After clearing out of the room I drove around a bit looking for long-term parking. I almost parked in the airport lot, but thought better of it and went across the street to the Hilton where, as it turns out, I will save about fifty percent for my two weeks of parking. This quest for the bargain drives me at some subconscious level, instilled by my parents or bred into me from both sides, depending on whether you like nurture or nature as the prime mover of human behavior. Of course it doesn’t always work out, as the peeling wallpaper, wobbling toilet, and washcloth-sized bath towels of last night’s bargain hunt reminded me once again this morning.
Now I’m in the gentle wi-fi environs of the airport itself, killing time until check-in, drinking that dark roast coffee everybody but me seems to prefer, and enjoying the comparative luxury of a strong internet connection signal. The Sprint card is great, but it’s slow. I really shouldn’t complain; the card is being paid for by one of Laurine’s former employers, and they haven’t gotten around to taking it away, or canceling it, or whatever happens. Talk about a bargain! It would cost sixty or seventy bucks a month, and I’d pay it for sure to have the internet on the road. No equivalent of a cheap motel there unless I want to drag my ass into restaurants and libraries all the time.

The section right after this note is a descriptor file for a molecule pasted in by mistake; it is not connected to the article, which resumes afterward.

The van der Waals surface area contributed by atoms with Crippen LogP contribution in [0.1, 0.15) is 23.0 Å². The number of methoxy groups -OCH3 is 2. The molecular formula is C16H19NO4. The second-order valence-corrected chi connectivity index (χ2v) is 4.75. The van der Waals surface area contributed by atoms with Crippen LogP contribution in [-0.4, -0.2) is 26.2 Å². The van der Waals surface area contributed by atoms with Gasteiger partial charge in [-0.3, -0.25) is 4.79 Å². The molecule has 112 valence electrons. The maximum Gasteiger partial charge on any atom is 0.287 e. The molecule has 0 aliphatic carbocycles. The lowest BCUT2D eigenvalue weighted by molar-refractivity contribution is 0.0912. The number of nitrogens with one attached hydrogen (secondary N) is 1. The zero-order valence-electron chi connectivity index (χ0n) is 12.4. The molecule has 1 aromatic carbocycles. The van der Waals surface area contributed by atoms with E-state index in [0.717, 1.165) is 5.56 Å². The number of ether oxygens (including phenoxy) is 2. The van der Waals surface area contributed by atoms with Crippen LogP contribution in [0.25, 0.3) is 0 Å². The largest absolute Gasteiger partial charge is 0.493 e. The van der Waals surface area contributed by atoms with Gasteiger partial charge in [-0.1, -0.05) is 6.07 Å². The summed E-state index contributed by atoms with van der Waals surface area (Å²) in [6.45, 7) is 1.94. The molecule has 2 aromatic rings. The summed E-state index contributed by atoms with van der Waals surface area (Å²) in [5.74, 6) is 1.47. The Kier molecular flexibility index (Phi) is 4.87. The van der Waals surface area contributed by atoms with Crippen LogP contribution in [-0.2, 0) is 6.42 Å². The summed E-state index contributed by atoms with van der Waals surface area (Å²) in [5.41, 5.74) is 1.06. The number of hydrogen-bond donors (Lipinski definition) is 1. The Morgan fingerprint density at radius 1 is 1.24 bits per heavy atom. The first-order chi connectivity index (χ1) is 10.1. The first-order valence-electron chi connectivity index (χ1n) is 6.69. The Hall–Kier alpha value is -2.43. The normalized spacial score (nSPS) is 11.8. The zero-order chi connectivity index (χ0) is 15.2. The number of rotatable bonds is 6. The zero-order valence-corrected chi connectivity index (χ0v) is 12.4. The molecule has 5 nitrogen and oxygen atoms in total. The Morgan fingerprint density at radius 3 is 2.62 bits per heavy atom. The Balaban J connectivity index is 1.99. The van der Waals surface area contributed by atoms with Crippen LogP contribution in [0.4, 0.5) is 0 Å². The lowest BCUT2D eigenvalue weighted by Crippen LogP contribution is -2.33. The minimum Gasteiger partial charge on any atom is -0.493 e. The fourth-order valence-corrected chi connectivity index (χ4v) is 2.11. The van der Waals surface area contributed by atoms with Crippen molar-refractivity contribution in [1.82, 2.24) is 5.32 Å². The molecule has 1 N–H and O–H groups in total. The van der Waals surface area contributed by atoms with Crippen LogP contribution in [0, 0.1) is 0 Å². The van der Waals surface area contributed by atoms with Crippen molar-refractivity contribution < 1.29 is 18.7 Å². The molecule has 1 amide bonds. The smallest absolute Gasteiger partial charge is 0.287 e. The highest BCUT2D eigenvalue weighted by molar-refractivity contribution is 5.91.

My fear of flying kept me out of airports long enough that I’m not tired of them yet. People love to complain, and frequent flyers like Laurine are probably entitled to do so (though she doesn’t, by nature), but I still get a kick out of the whole experience, especially when the Xanax starts to work. They're clean and spacious, for the most part, and the people are upbeat and on the move. And after all these weeks of inching along a stride at a time, I’m in awe of the speed at which the same distance can be covered through the air.
Though I visited Louisiana a few times years ago, I feel that most of its mysteries await me. The drive down last evening hinted at them--a welcome sign in English and French (just a gimmick, I’m sure, but cool anyway); parishes instead of counties; long stretches of swampy nothing under causeways; and a perceptible uptick in attitude on the part of the locals, conveying their confidence that they’re somewhere with more going for it than perverse pride in having lost a war. I can’t help contrasting that in my mind to the toxically nostalgic mentality of much of the rest of the south. It remains to be seen whether these impressions will stand up to the light of day.
Until then, good holidays to you.